Bush and Company insist that the tax cut ain't the problem, it's the spending. As White House mouthpiece Ari Fleischer cracked, "Whatever the surplus, there are people in Washington who are going to try to spend it down to zero. When you look at what's left on the operating side of the budget, it's about $1 billion. That will prevent the politicians from busting the budget and spending more pork and more wasteful spending." There's one problem with this analysis: Bush's own spending. He is asking for an extra $33 billion in Pentagon spending in the 2002 budget. That's a 10-percent raise for the Pentagon--awarded even before Defense Secretary Donald Rumsfeld completes his tip-to-toe strategic review of the US military. (For comparison, this $33 billion hike is greater than the military budget of every country in the world, except for England, Russia, China and Japan.) The White House claims that this request, as part of ten-year $209 billion military build-up, is covered in its latest budget estimates. But the White House projections do note this $209 billion is merely a "first installment," meaning Bush wants to spend more, and this additional amount is not part of the current budget calculations. Moreover, this so-called first installment does not include the tab for his national missile defense pipe-dream, which could run between $100 billion and $200 billion, if not more.

So with the surplus essentially gone, Bush is aiming to spend a lot of money we don't have on the Pentagon and missile-defense. Where will this big-spender get the bucks for this? What programs will he sacrifice for the sequel to Star Wars? He won't say. But he has put military spending on a collision course with the rest of the budget. (By the way, Bush's surplus projections conveniently leaves out an additional $800 billion to $1 trillion in spending and reduced revenue--including further tax code changes--that are likely to occur, with Bush's support. So his current numbers are rosier than a hooker's cheeks.)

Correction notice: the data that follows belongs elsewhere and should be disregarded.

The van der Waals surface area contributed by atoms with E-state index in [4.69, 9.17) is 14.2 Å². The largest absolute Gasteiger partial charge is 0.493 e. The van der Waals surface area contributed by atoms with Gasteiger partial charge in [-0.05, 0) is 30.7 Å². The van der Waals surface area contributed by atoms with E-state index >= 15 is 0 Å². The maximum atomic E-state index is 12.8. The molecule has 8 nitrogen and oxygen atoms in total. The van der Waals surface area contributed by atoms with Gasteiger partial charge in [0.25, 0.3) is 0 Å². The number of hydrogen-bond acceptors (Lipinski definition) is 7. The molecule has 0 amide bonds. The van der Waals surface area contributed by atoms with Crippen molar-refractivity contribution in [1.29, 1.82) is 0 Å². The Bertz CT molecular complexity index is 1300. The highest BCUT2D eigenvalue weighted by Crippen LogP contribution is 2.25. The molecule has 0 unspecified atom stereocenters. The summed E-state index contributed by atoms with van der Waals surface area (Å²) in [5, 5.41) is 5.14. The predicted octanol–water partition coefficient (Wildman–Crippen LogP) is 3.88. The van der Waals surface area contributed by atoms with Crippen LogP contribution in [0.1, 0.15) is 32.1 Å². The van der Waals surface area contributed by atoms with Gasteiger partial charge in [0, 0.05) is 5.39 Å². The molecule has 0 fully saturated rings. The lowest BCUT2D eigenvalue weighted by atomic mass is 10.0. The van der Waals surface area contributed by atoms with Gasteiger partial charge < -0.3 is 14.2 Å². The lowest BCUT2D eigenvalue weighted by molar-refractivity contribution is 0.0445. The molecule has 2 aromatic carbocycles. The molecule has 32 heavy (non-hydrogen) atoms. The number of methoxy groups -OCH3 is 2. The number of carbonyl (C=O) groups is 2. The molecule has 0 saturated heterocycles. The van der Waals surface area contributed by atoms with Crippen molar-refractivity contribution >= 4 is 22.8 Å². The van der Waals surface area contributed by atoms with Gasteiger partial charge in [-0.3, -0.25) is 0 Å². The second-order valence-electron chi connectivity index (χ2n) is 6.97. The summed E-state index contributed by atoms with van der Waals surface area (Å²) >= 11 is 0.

No shock here, the Democrats immediately pounced on Bush--like chickens pecking at a dead bird. (The Dems should be so lucky.) Senator Robert Byrd, who chairs the Senate appropriations committee, lashed out at Bush for asserting that the public should pressure Congress not to overspend. "The administration needs to take a look in the mirror and get a clear view on who has done and who is doing the spending." He had in mind the tax cut and Bush's call for more military spending. Other Democrats huffed that Bush had in seven months squandered a decade's worth of surpluses. Yet these critics declined to mention that 12 Democratic senators had voted with the Republicans in favor of Bush's surplus-swallowing tax cuts. In fact, several had even run ads bragging that they had voted in favor of the measure.

The big problem for the Democrats is what to do after they blast Bush. The Miscalculator-in-Chief is an easy target. But do they advocate dipping into Social Security surpluses to fund needed programs? Of course, not. They don't want to be whacked for breaking their lockbox pledge. In the coming budget battle, they're going to spend most of their time and energy pointing fingers at Bush and the Republicans. The GOPers do deserve to be rapped. But the way out of the hole is to undo the damage done, meaning decut the tax cut by repealing the most egregious elements: the reduction in the top tax rate and the eventual repeal of the estate tax. Few Democrats will be willing to lead this charge and risk being branded a tax-lover. Better to stick to the blame-game. It's tougher to argue "it's our money," and we must stop it from being misused on a relieve-the-rich tax cut.

As part of the Official George W Bush Self-Defense Tour of Summer 2001, the president appeared at Harry Truman High School in Independence, Missouri, to deliver a speech. He sternly warned Congress not to increase spending. But he declined to mention his own profligate ways. Give ÎEm Hell Harry had a sign on his desk: The buck stops here. Give 'Em Bunk George should have one of his own: The surplus stops here--and so does common sense.

David Corn, Washington editor of The Nation, writes on a host of subjects, including politics, the White House, Congress and the national security establishment.